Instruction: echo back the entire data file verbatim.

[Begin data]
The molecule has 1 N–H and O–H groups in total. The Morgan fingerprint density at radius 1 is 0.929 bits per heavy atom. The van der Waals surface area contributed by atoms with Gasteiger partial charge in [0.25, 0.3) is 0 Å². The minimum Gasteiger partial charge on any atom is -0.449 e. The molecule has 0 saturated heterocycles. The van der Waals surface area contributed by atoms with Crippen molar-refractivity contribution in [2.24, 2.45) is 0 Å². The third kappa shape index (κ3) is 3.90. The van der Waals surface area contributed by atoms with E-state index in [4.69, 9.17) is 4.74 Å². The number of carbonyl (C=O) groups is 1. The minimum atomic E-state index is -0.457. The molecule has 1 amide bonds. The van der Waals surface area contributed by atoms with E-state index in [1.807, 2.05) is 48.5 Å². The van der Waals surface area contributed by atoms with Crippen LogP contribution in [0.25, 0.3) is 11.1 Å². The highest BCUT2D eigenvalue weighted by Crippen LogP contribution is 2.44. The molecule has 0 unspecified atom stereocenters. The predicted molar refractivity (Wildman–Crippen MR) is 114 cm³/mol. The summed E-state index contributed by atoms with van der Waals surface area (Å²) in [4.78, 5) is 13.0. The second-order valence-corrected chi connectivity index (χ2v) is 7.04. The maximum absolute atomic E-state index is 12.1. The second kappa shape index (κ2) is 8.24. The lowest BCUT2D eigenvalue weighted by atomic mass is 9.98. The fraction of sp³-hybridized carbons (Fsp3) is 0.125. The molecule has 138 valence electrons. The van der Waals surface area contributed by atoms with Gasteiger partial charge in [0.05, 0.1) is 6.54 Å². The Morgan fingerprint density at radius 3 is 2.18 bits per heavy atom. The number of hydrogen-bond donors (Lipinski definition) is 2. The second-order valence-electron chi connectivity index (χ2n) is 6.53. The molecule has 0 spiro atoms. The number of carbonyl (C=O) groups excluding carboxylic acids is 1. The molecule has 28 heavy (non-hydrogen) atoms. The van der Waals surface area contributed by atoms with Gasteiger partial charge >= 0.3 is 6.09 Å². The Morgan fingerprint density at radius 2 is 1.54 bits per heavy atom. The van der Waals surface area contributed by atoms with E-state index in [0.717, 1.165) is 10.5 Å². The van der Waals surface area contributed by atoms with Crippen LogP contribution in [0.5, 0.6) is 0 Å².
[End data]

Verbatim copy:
The molecule has 1 N–H and O–H groups in total. The Morgan fingerprint density at radius 1 is 0.929 bits per heavy atom. The van der Waals surface area contributed by atoms with Gasteiger partial charge in [0.25, 0.3) is 0 Å². The minimum Gasteiger partial charge on any atom is -0.449 e. The molecule has 0 saturated heterocycles. The van der Waals surface area contributed by atoms with Crippen molar-refractivity contribution in [2.24, 2.45) is 0 Å². The third kappa shape index (κ3) is 3.90. The van der Waals surface area contributed by atoms with E-state index in [4.69, 9.17) is 4.74 Å². The number of carbonyl (C=O) groups is 1. The minimum atomic E-state index is -0.457. The molecule has 1 amide bonds. The van der Waals surface area contributed by atoms with E-state index in [1.807, 2.05) is 48.5 Å². The van der Waals surface area contributed by atoms with Crippen LogP contribution in [0.25, 0.3) is 11.1 Å². The highest BCUT2D eigenvalue weighted by Crippen LogP contribution is 2.44. The molecule has 0 unspecified atom stereocenters. The predicted molar refractivity (Wildman–Crippen MR) is 114 cm³/mol. The summed E-state index contributed by atoms with van der Waals surface area (Å²) in [4.78, 5) is 13.0. The second-order valence-corrected chi connectivity index (χ2v) is 7.04. The maximum absolute atomic E-state index is 12.1. The second kappa shape index (κ2) is 8.24. The lowest BCUT2D eigenvalue weighted by atomic mass is 9.98. The fraction of sp³-hybridized carbons (Fsp3) is 0.125. The molecule has 138 valence electrons. The van der Waals surface area contributed by atoms with Gasteiger partial charge in [0.05, 0.1) is 6.54 Å². The Morgan fingerprint density at radius 3 is 2.18 bits per heavy atom. The number of hydrogen-bond donors (Lipinski definition) is 2. The second-order valence-electron chi connectivity index (χ2n) is 6.53. The molecule has 0 spiro atoms. The number of carbonyl (C=O) groups excluding carboxylic acids is 1. The molecule has 28 heavy (non-hydrogen) atoms. The van der Waals surface area contributed by atoms with Gasteiger partial charge >= 0.3 is 6.09 Å². The Morgan fingerprint density at radius 2 is 1.54 bits per heavy atom. The van der Waals surface area contributed by atoms with E-state index in [0.717, 1.165) is 10.5 Å². The van der Waals surface area contributed by atoms with Crippen LogP contribution in [0.5, 0.6) is 0 Å².